Economists define inequality as unfair, if people have unequal opportunities or insufficient resources to make ends meet
Defining the difference between fair and unfair inequality can be the difference between national economic emergency and structural discrimination.
As one of the most unequal places in the West, the United States is rated highly in unfair inequality, a similar situation can be seen in Greece.
However, researchers note that the unfair inequality in countries across Europe were mostly affected by the European sovereign debt crisis of 2010 – as opposed to the US which is built on structural injustice welded by violations of the equality of opportunity principle.
Rising income inequality has led to numerous contended definitions of inequality. While some call for more redistribution, they are often countered by economists arguing that that some level inequality is necessary to push people to work harder – based on the natural outcome of a market economy.
In this paper, researchers propose new definitions of inequality based on the concepts of equal opportunity and freedom from poverty, finding that the U.S. is far more unequal than imagined.
Rooted in factors beyond someone’s control
A new paper in The Review of Economic Studies, published by Oxford University Press, finds that inequalities are unfair if they are rooted in factors beyond someone’s control.
It is stated that people are more disposed to accept income differences due to effort rather than outside circumstances. However, looking at other ethical issues: would it still be arguably justified that those working long hours earn more than others who show up for work only occasionally, for instance?
Though this is relative inequality all the same, researchers proposed a measure of unfair inequality that reconciles two ideals of economic equity: the researchers offered equality of opportunity and freedom from poverty.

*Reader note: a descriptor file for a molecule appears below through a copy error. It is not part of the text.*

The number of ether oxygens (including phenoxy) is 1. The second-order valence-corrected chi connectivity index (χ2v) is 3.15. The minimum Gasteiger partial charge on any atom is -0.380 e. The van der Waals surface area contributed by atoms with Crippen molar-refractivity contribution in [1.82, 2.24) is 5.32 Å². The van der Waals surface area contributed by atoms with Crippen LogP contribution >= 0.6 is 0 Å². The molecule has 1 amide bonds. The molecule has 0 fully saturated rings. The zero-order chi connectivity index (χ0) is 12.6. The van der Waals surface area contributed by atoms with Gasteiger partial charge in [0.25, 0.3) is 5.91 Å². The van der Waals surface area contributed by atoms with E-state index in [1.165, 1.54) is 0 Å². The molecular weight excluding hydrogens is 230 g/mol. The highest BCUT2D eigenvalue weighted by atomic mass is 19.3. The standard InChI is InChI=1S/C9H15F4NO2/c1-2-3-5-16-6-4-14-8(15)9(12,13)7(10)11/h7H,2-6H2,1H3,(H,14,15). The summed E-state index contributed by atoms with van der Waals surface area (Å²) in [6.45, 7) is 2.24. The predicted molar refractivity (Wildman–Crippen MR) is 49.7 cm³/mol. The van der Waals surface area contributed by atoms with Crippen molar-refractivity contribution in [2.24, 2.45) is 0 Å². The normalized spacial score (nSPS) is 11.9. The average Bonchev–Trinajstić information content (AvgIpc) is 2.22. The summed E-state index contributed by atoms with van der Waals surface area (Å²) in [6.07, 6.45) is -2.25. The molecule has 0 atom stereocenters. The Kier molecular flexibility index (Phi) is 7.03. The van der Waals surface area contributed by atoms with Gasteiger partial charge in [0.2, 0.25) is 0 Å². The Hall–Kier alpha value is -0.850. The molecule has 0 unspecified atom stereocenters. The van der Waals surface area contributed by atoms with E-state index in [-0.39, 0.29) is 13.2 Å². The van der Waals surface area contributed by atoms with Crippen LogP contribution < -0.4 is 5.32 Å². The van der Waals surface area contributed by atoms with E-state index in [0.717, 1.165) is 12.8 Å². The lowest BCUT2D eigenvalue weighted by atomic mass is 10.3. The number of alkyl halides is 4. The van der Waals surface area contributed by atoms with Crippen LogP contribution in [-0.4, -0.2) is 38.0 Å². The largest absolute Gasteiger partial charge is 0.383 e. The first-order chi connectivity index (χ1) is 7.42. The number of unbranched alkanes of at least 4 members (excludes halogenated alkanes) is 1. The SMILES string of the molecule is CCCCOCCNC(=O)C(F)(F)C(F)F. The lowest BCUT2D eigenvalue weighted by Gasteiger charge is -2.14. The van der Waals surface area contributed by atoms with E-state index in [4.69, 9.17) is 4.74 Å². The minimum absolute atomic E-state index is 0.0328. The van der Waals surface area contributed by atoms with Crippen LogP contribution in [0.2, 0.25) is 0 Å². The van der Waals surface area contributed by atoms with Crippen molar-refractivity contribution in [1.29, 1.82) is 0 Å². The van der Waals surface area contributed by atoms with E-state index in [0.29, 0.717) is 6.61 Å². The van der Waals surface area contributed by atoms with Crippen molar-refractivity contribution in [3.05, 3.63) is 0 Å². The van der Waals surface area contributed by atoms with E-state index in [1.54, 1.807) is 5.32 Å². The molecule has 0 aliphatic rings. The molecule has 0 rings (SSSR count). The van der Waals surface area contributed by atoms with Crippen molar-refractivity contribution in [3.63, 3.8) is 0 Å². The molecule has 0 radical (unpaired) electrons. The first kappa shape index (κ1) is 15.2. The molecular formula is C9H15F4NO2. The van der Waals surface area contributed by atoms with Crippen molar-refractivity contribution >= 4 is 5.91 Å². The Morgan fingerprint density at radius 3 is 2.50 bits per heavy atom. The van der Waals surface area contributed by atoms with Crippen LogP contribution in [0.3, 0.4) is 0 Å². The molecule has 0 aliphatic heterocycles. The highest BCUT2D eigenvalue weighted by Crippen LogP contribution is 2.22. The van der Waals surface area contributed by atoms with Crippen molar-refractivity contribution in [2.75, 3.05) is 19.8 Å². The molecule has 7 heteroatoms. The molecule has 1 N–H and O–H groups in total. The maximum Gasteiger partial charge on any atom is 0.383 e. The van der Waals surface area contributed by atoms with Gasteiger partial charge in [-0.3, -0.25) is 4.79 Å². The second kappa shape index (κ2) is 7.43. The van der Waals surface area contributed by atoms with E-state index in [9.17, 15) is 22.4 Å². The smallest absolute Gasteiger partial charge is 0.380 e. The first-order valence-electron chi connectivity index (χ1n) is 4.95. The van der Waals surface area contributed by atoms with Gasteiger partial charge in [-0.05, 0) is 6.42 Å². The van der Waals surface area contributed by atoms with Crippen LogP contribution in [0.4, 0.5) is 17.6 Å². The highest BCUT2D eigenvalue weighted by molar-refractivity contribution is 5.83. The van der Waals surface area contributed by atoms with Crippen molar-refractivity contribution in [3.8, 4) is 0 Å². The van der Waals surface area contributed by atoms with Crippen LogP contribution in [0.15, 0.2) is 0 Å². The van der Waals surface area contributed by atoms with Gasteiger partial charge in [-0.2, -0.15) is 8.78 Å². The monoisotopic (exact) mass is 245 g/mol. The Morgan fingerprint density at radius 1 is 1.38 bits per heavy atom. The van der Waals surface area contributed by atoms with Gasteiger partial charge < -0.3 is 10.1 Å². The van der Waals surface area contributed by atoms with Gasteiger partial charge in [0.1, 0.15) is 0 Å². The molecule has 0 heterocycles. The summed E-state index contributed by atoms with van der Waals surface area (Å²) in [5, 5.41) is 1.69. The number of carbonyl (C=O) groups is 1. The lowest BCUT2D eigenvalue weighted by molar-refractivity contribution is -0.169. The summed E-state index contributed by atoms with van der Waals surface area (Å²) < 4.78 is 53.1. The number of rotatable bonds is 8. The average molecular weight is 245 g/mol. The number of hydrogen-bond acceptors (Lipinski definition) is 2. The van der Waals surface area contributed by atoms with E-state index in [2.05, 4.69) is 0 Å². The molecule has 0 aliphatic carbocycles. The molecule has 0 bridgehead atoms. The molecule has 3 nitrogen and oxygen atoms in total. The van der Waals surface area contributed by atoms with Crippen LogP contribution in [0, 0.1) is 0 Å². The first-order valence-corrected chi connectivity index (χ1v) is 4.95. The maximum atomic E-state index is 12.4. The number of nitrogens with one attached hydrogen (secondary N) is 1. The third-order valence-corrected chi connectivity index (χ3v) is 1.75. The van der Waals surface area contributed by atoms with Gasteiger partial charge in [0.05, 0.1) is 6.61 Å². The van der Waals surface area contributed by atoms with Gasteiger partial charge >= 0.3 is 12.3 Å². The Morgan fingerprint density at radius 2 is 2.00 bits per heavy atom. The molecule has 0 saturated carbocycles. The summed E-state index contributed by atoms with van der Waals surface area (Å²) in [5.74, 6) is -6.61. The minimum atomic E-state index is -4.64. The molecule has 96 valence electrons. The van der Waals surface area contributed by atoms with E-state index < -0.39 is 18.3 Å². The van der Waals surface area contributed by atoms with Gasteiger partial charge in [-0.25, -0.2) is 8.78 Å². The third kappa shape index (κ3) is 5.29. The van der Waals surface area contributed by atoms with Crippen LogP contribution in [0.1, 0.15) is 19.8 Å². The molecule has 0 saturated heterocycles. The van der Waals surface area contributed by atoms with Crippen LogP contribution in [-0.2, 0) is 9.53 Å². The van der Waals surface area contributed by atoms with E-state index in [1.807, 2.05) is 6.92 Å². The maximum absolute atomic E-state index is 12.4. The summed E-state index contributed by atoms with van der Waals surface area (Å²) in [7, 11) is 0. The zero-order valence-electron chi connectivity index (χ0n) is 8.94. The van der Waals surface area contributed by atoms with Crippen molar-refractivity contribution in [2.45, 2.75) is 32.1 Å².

Using the Panel Study of Income Dynamics – a longitudinal survey of American families conducted by the University of Michigan beginning in 1968 – they analysed the development of unfair inequality in the United States between 1969 and 2014.
Combining this data with the European Union Statistics on Income and Living Conditions, they calculated unfair inequality in the United States against 31 European countries.
Unfair inequality increased by 3.7% in the US
The results suggested that both total inequality and unfair inequality more than doubled between 1980 and 2014, increasing the share of unfair inequality from 15.2% to 18.9% in the United States.
Researchers highlight that this was mostly due to increasing inequality between groups with different socioeconomic backgrounds. Increasing unfairness in the United States results mainly from increased violations of the equality of opportunity principle and decreases in social mobility across generations.
Comparing this inequality between the United States and 31 European countries in 2010, they found that the U.S. has the second highest level of unfair inequality after Greece. Additionally, if researchers were to treat the U.S. Southern States as a separate country would result in the highest level of unfair inequality of all countries.
Countries with the least unfair inequality are the Nordic countries and the Netherlands. Conversely, European countries with the highest measure of unfair inequality were Greece, Portugal, Romania, Spain, and Italy – all of which are countries particularly affected by the European debt crisis.
These findings indicate that in 2010 unfair inequality in the United States had a different structure than in European societies: where unfair inequality in these European countries was caused mostly by violations of the freedom from poverty principle, U.S. unfairness was pushed mostly by violations of the equality of opportunity principle.
The paper’s lead author, Andreas Peichl said: “We have developed a new measure of unfair inequality based on the concepts of equal opportunity and freedom from poverty. This new benchmark considers that income inequality per se is not necessarily a bad thing.
“Instead, we propose to analyse the causes of inequality and break them down into fair and unfair components. In this work we consider inequality as unfair if people have unequal opportunities or insufficient resources to make ends meet.
“We hope that this new measure enables researchers to conduct more normatively guided analyses of inequality in the future and that it will be informative for the policy debate about inequality.”
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